My communicative vis-a-vis was feeding very heartily during this interesting conversation. He went on to speak of the Egyptian war and showed with his knife the exact position of General Gordon, and explained lucidly and to his own entire satisfaction how the venturesome Englishman could be rescued very easily, with a comparatively trifling expenditure of


This last was a favorite phrase, and he rolled it unctuously over his tongue when his beans ran out. But his vivacity was evidently on the wane, and he rose with a tinge of humility in his manner. He approached the landlord and whispered something. That individual, however, did not answer with a whisper, but said, with fair power of lungs, “Oh, that be d⸺d for a yarn. Fork over that quarter now, and no fooling.” I could just hear my late comrade begin a sentence with “But, my dear sir,” when the indignant restaurateur would break in, “My dear sir nothing; I want my money.” With this he relieved his debtor of his hat, expressing his determination to keep it till he got paid. The shabby genteel one had furnished a subject for one of these sketches, and thinking that was worth something, I paid his shot and charged it to THE NEWS. He immediately became dignified again, recovered his hat, treated the landlord with cold disdain, and thanked me with a jaunty air, as if to say, “Old boy, you have helped me out of a little fix; I’ll reciprocate some other time.”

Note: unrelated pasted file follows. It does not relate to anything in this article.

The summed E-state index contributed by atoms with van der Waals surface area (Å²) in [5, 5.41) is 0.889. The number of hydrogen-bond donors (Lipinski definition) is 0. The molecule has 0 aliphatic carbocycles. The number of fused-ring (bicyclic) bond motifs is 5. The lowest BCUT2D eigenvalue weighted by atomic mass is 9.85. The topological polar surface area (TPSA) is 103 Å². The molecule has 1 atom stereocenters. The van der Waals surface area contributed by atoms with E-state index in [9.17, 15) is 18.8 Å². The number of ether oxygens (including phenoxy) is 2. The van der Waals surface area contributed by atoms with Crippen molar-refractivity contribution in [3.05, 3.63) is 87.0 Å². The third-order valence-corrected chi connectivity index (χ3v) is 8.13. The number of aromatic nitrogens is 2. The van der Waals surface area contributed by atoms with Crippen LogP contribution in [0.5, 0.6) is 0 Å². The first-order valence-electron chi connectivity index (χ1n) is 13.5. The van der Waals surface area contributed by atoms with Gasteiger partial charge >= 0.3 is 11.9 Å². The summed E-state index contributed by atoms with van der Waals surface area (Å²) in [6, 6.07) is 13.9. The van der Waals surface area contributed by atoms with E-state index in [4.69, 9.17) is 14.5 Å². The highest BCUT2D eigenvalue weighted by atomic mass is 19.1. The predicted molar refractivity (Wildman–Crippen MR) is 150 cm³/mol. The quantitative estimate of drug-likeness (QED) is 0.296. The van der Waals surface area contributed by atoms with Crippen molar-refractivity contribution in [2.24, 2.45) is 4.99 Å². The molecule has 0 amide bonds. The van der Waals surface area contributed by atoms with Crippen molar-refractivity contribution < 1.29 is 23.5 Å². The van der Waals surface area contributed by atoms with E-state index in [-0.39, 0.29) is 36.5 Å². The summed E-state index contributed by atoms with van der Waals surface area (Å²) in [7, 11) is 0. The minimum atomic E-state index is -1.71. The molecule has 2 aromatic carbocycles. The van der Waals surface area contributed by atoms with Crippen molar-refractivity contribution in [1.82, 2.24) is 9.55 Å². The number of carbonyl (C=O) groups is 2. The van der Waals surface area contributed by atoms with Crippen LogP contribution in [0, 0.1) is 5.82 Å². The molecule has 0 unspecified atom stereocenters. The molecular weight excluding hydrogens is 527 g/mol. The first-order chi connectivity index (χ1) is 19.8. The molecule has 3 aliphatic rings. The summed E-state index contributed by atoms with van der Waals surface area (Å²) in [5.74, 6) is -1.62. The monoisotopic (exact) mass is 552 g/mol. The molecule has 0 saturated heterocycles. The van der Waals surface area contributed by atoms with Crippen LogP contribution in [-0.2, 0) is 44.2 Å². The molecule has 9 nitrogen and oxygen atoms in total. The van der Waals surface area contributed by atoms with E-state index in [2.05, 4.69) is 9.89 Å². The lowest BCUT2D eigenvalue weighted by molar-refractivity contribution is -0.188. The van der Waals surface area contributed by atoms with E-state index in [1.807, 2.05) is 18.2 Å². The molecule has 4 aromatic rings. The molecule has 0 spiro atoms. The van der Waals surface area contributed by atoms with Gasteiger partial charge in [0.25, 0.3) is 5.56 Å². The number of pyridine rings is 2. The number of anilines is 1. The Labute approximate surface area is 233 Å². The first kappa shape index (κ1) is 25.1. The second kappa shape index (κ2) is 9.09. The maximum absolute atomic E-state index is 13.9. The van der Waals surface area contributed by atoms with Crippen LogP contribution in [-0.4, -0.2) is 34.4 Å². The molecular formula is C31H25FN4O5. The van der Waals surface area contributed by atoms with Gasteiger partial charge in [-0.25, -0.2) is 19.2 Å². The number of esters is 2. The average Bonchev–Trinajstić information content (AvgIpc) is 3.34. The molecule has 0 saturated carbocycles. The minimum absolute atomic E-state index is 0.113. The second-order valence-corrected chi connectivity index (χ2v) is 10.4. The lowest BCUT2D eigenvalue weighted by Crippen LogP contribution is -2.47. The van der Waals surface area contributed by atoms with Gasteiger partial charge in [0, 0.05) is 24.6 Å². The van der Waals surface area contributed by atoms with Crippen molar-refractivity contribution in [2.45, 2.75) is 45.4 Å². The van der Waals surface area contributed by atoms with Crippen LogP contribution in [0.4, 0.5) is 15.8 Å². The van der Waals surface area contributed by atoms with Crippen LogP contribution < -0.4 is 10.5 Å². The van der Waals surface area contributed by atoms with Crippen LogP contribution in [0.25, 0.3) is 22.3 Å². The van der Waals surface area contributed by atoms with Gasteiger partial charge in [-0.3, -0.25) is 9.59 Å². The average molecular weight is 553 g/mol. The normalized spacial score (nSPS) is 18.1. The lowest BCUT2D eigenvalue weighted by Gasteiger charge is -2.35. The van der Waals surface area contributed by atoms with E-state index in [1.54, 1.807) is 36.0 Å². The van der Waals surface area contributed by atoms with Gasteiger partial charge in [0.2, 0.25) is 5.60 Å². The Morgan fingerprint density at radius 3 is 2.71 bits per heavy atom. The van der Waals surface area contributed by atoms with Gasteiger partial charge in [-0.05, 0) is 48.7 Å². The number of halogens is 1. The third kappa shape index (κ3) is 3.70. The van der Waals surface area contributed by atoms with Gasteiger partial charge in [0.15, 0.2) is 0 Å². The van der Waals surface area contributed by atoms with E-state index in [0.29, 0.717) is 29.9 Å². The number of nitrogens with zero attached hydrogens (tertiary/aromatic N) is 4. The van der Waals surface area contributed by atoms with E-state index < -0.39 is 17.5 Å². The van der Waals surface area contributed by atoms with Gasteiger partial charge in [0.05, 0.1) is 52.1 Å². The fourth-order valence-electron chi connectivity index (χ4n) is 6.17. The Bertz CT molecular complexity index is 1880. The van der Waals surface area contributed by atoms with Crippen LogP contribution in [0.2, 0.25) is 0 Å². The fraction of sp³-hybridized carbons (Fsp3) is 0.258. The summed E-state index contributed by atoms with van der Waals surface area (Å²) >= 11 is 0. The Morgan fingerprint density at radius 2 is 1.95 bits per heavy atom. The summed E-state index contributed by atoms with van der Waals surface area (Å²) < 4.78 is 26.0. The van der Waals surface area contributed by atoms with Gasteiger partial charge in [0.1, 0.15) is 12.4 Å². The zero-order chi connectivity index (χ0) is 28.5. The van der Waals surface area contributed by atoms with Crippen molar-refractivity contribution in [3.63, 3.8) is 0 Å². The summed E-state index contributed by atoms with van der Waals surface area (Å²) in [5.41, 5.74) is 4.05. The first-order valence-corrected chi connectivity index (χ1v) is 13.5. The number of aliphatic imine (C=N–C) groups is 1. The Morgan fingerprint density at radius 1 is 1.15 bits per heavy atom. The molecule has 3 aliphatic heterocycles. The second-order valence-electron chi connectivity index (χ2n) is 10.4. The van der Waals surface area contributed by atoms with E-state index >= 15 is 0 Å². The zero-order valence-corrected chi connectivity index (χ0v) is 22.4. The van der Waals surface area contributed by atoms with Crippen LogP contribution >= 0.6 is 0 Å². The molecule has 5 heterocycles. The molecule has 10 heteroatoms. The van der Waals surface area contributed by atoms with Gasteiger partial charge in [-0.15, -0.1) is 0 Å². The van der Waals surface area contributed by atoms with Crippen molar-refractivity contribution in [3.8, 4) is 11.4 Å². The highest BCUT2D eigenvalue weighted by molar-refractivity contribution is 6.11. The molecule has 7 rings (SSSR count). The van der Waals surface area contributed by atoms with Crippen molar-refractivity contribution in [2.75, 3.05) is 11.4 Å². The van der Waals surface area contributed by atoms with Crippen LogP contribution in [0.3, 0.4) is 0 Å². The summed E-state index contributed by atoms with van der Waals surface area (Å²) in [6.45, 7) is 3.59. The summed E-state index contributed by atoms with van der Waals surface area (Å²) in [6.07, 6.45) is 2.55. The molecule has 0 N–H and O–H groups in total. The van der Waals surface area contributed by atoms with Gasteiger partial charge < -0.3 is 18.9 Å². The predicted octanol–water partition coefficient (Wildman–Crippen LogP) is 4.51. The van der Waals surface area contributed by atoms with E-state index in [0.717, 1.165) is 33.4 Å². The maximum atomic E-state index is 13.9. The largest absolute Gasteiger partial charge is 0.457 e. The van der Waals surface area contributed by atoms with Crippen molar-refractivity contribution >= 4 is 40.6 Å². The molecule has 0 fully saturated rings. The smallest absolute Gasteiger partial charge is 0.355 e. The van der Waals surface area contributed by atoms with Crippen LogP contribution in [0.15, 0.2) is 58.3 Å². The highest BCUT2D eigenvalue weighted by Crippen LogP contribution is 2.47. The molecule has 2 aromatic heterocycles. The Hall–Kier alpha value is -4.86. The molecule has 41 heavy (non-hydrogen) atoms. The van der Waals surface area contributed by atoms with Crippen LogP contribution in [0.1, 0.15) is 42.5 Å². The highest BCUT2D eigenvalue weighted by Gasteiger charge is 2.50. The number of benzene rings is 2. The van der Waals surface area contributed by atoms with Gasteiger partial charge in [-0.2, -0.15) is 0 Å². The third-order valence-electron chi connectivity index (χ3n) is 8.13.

Poor devil, I saw him three hours after in an early opening bar, looking very sleepy and fagged. He had probably been walking the streets ever since I left him, and had taken refuge here in hopes that some fresh stranger would ask him to take a drink of that liquid for which he had bartered every comfort in life, and for which he will soon barter life itself. I did not ask him why he had omitted to use his ingenious key.



Knowing that a hackman knew as much of city life if not more, than any other one man out of 10,000, I climbed on the box of a hack and asked an old-timer to drive me around town.